Coalition members already know that some students accepted to college don’t even start and that others who start don’t graduate. The ALL IN! coalition launched a program last summer to prevent ‘summer melt’ – when students who plan to attend a college don’t start in the fall because they can’t afford a fee, miss a deadline or face some other obstacle.

“Every school district in Connecticut sends their graduating class data to the NSC and the clearinghouse issues reports back to the district. The reports detail, in aggregate, how many students are attending each of the potential higher education options – two- or four-year, part-time or full-time, private or public, in-state or out-of-state – and whether they entered college within 24 months of high school graduation,” says Martin Estey, executive director of the Hartford Consortium for Higher Education. “The problem is that nobody has analyzed these reports to spot trends and patterns that might serve as clues to which path is most likely to end in success for Hartford schools’ graduates.”

In 2012, Estey suggested that those working together for students’ success apply some high-level data analytics expertise to the clearinghouse spreadsheets, add some data points that aren’t included in the reports, and analyze the numbers to see what they forecast.

“Connecticut has the highest concentration of actuaries in the country – many right here in Hartford,” said Estey.  These are professionals who analyze risks and the likelihood of future events.  Why can’t we apply some of that type of analysis and talent towards understanding student behaviors when they leave high school?” he says. “When approached with this project, Lincoln’s actuaries spoke up right away.  They were willing to donate extremely valuable expertise to this effort.”

The Work Begins

Hartford Public Schools has transferred data to Lincoln Financial and it’s expected to take to school year end for a team of four actuaries to analyze the data and create a predictive model.  Once a predictive model is completed, the Lincoln actuaries will meet with the HPS subject matter experts to help them understand the data for their future use.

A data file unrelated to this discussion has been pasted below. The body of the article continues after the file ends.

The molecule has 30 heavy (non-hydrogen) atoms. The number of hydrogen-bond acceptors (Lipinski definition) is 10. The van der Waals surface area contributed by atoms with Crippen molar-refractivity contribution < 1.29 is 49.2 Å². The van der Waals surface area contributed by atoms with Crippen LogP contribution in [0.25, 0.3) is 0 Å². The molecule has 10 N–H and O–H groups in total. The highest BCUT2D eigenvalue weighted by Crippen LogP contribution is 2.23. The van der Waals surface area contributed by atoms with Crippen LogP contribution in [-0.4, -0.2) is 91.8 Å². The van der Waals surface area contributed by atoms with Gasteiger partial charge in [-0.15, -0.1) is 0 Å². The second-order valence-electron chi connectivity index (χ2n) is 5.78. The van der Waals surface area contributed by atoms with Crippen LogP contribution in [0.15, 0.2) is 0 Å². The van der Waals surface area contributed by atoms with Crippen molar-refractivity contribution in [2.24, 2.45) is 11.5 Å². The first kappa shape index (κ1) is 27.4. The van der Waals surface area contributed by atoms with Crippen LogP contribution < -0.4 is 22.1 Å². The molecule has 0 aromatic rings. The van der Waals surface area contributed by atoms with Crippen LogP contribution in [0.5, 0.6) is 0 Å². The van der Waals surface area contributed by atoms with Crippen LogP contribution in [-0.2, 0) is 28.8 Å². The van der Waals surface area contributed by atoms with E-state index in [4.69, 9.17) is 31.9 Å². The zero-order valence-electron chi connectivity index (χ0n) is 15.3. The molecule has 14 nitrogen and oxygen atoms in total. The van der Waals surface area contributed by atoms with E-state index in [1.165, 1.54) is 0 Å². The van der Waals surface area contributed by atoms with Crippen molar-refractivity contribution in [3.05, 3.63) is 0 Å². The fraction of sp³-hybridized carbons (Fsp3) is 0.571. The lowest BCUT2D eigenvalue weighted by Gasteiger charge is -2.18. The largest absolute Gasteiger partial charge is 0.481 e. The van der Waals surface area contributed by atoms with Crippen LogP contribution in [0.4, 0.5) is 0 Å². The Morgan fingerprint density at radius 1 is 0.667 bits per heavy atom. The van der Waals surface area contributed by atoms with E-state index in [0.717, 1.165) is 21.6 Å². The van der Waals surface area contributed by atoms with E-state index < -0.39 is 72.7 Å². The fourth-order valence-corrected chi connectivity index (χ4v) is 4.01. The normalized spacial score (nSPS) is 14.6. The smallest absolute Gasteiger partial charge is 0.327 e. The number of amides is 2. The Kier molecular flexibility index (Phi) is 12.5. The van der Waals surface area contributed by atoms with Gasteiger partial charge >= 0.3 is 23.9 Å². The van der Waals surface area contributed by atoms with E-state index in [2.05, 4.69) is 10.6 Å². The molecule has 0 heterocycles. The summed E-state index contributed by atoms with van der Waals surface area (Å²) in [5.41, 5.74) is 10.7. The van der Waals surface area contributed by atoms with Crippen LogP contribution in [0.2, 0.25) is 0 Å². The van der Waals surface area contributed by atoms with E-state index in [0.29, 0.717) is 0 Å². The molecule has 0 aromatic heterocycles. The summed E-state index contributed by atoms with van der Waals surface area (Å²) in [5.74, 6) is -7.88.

“Lincoln Financial is committed to helping children reach their greatest potential by providing support for educational programs that impact academic achievement.” said Marlene Ferreira, regional director- Community and Foundation Relations, Lincoln Financial Foundation.  “We are very excited to be providing skilled volunteers for this initiative to unleash the power of predictive analytics to identify the factors of academic and post-graduation success.

Paul Diego Holzer, executive director of Achieve Hartford! added, “This kind of partnership work is not common – it’s ground breaking. Hartford is one of only a handful of cities looking at data the way we plan to look at in the coming months.”

Kathleen England, former chief academic officer, Hartford Public Schools, commented, “The predictive model will help us point to which aspects are really impacting our students in whether they attain college enrollment.  This data has the potential to help the district better match students with universities, colleges or advanced certification programs that are the best fit for them.  I think it’s a really good example of different stakeholders being able to collaborate and come out with something we feel will be really powerful for our students and families.”

New Agreements Give Big Boost to Eliminate Summer Melt: A Summer Transition Team Update

The unofficial start to summer has begun, and with that, the official start to an often-overlooked phenomenon of “summer melt” – a surprisingly common occurrence when college intending Hartford students – those who graduated, completed SAT’s and college applications, got accepted – ultimately fail to show up on campus in the fall. Hartford students who have overcome significant hurdles to graduate high school find this next leg of the race particularly difficult to transcend.

First generation students, especially those from urban settings like Hartford, tend to lack support networks to help them through the often-frustrating process of enrolling in college. School counselors aren’t available over the summer, relatively few family members have been to college, peer pressure from friends who are not college-bound, and the allure of paychecks from jobs over the summer can all actively discourage them from that final step in the college matriculation process.